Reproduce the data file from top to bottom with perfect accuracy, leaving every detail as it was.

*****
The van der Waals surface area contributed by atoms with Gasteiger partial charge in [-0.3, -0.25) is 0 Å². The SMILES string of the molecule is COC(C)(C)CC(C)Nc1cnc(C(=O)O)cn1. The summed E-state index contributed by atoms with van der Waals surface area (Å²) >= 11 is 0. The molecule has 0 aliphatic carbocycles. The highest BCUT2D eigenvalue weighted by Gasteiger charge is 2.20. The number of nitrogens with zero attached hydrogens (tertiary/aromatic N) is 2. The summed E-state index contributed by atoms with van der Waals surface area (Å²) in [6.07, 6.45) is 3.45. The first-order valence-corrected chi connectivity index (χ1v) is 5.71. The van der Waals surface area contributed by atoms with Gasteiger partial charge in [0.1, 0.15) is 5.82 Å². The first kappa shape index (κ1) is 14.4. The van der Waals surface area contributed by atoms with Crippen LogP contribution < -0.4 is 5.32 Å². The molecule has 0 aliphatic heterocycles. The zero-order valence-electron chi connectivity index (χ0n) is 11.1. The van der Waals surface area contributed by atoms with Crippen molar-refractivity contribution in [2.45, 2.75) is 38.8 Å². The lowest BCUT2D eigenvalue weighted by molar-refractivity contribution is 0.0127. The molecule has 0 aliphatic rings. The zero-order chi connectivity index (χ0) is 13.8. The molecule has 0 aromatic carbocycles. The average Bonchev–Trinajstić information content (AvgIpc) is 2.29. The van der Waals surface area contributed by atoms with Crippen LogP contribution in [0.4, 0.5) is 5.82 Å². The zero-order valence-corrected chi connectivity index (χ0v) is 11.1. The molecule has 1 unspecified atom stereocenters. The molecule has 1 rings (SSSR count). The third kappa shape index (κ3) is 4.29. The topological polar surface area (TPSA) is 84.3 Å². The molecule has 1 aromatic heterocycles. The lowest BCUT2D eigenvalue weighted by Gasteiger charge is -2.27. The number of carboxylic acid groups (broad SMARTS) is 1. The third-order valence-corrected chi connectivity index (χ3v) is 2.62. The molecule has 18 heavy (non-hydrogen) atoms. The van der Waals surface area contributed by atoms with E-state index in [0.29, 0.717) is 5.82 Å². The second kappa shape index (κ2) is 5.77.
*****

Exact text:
The van der Waals surface area contributed by atoms with Gasteiger partial charge in [-0.3, -0.25) is 0 Å². The SMILES string of the molecule is COC(C)(C)CC(C)Nc1cnc(C(=O)O)cn1. The summed E-state index contributed by atoms with van der Waals surface area (Å²) >= 11 is 0. The molecule has 0 aliphatic carbocycles. The highest BCUT2D eigenvalue weighted by Gasteiger charge is 2.20. The number of nitrogens with zero attached hydrogens (tertiary/aromatic N) is 2. The summed E-state index contributed by atoms with van der Waals surface area (Å²) in [6.07, 6.45) is 3.45. The first-order valence-corrected chi connectivity index (χ1v) is 5.71. The van der Waals surface area contributed by atoms with Gasteiger partial charge in [0.1, 0.15) is 5.82 Å². The first kappa shape index (κ1) is 14.4. The van der Waals surface area contributed by atoms with Crippen LogP contribution < -0.4 is 5.32 Å². The molecule has 0 aliphatic heterocycles. The zero-order valence-electron chi connectivity index (χ0n) is 11.1. The van der Waals surface area contributed by atoms with Crippen molar-refractivity contribution in [2.45, 2.75) is 38.8 Å². The lowest BCUT2D eigenvalue weighted by molar-refractivity contribution is 0.0127. The molecule has 0 aliphatic rings. The zero-order chi connectivity index (χ0) is 13.8. The molecule has 0 aromatic carbocycles. The average Bonchev–Trinajstić information content (AvgIpc) is 2.29. The van der Waals surface area contributed by atoms with Crippen LogP contribution in [0.4, 0.5) is 5.82 Å². The zero-order valence-corrected chi connectivity index (χ0v) is 11.1. The molecule has 1 unspecified atom stereocenters. The molecule has 1 rings (SSSR count). The third kappa shape index (κ3) is 4.29. The topological polar surface area (TPSA) is 84.3 Å². The molecule has 1 aromatic heterocycles. The lowest BCUT2D eigenvalue weighted by Gasteiger charge is -2.27. The number of carboxylic acid groups (broad SMARTS) is 1. The third-order valence-corrected chi connectivity index (χ3v) is 2.62. The molecule has 18 heavy (non-hydrogen) atoms. The van der Waals surface area contributed by atoms with E-state index in [0.29, 0.717) is 5.82 Å². The second kappa shape index (κ2) is 5.77.